Subtitle: Or, at the least, I think I believe
Sub-subtitle: Or, at the most, I believe I know
Janus, the Roman god of two faces, each looking in the opposite direction of the other, symbolizes the beginnings and endings of all things; and, thus, bestows his name on the month of January.
As Janus sees, so, too, we. January, as the first month of the calendar year, is an annual especial time to look retrospectively at the past year (and so globally tumultuous 2020 was!) and to gaze prospectively into the new year (and what fond hopes 2021 harbors for us all!).
Even more, throughout our days, we, for manifold reasons, take occasion to fix our attention on the commencements and the closures of the events of our lives.
Still more, the true countenance of Janus cannot be seen, for it appears between the two faces and casts its eyes upon the instant-by-instant, ever-progressing, thus, impossible, figuratively and literally, to freeze in time present.
In relation to the present, by contrast, there is a sense in which the past and the future are more fixed. In the case of the past, yes, our thoughts and feelings about the events of our histories can change, though not the events themselves. In the case of the future, yes, our imaginings of what will be can change, though what-is-yet-to-be always remains in a semi-static state of approach.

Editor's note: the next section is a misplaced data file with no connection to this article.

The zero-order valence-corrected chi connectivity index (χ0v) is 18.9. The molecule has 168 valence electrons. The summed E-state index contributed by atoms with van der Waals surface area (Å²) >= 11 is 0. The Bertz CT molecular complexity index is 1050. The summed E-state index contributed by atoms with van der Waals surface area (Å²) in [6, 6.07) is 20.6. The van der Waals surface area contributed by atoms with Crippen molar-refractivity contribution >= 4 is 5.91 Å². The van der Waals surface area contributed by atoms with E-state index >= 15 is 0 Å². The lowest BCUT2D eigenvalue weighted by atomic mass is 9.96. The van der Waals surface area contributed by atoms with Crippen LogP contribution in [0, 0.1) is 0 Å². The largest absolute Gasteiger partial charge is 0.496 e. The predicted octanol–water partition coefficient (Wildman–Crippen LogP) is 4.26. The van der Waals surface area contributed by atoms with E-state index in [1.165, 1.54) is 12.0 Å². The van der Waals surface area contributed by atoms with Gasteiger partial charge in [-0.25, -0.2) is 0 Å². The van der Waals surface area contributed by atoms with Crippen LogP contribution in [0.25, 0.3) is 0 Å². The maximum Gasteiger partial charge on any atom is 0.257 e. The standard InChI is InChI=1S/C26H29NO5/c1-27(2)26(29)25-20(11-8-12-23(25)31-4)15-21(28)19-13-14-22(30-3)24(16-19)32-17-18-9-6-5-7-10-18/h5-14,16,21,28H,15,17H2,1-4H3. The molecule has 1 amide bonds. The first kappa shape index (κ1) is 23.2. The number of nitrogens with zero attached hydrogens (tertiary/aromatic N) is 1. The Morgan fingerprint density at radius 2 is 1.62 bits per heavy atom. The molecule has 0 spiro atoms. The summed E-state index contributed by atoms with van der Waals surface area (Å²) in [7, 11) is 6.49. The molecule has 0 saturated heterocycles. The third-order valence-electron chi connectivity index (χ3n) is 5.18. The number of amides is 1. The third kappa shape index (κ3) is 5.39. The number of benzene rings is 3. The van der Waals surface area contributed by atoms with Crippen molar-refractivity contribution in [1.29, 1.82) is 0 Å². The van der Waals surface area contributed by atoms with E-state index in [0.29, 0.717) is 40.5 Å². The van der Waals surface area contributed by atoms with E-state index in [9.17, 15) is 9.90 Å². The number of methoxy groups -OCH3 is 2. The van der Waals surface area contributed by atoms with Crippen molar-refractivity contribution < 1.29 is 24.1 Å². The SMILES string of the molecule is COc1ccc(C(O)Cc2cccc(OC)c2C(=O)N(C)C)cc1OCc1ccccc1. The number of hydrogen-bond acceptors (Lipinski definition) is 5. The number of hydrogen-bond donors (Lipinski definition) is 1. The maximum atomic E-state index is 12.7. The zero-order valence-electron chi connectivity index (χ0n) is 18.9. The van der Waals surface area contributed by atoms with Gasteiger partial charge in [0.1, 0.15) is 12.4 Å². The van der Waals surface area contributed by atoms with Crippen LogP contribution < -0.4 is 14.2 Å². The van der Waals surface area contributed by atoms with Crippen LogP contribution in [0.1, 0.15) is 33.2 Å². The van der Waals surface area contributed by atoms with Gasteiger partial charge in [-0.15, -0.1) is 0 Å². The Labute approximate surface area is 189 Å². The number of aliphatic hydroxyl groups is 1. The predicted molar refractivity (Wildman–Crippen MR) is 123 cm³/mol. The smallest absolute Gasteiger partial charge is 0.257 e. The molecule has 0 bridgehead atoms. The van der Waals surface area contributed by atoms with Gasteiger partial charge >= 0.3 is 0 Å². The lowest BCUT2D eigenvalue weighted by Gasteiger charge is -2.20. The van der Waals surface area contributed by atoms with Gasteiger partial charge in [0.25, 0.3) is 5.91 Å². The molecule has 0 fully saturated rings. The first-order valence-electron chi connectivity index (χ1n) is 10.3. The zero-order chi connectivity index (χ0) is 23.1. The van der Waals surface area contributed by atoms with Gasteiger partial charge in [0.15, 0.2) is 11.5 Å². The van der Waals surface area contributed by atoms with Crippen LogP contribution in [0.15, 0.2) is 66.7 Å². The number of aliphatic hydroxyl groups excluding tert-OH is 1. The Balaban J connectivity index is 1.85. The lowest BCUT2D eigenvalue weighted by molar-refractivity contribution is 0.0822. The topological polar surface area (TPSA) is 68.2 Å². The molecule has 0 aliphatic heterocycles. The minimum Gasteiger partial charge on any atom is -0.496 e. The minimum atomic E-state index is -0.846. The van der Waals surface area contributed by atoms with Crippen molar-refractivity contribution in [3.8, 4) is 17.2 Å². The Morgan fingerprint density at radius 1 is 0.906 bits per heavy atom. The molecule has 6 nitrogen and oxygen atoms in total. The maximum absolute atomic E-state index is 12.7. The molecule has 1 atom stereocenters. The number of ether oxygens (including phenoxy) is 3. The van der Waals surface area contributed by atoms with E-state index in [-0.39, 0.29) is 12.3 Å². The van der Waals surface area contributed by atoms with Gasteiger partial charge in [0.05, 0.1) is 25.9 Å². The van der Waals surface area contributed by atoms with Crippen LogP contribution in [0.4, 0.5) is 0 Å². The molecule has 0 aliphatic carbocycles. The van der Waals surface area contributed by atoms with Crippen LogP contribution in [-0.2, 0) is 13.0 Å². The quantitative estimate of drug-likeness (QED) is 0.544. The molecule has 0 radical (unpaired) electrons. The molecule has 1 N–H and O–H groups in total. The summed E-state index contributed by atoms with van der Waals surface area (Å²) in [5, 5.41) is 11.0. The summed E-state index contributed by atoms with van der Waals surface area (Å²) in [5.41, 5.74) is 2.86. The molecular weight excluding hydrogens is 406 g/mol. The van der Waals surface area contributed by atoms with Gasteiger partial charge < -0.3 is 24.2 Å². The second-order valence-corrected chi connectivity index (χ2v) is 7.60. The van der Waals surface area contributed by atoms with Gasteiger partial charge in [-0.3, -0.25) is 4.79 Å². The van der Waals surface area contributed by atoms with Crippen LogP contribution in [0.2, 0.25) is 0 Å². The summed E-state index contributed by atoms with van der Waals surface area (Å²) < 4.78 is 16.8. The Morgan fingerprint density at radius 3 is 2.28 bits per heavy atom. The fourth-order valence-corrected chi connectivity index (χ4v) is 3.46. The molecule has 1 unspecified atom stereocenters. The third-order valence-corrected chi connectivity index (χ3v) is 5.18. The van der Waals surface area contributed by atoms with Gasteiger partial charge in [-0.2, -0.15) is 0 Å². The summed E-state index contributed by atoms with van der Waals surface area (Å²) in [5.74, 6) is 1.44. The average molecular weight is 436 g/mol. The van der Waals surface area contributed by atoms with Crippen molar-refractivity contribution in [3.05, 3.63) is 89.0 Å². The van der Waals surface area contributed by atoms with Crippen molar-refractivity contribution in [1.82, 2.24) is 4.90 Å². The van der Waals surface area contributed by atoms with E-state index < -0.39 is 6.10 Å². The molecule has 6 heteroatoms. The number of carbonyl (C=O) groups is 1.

Here, too, as Janus sees, so, we. Given the rapidly kaleidoscopically movement of the present, each moment swiftly, sequentially, ceaselessly giving way to the next, it is difficult to remain singularly focused on the extant instant of the “now.” This may explain why and how we humans spend much time reflecting on our pasts and envisioning our futures.
© 2021 PRA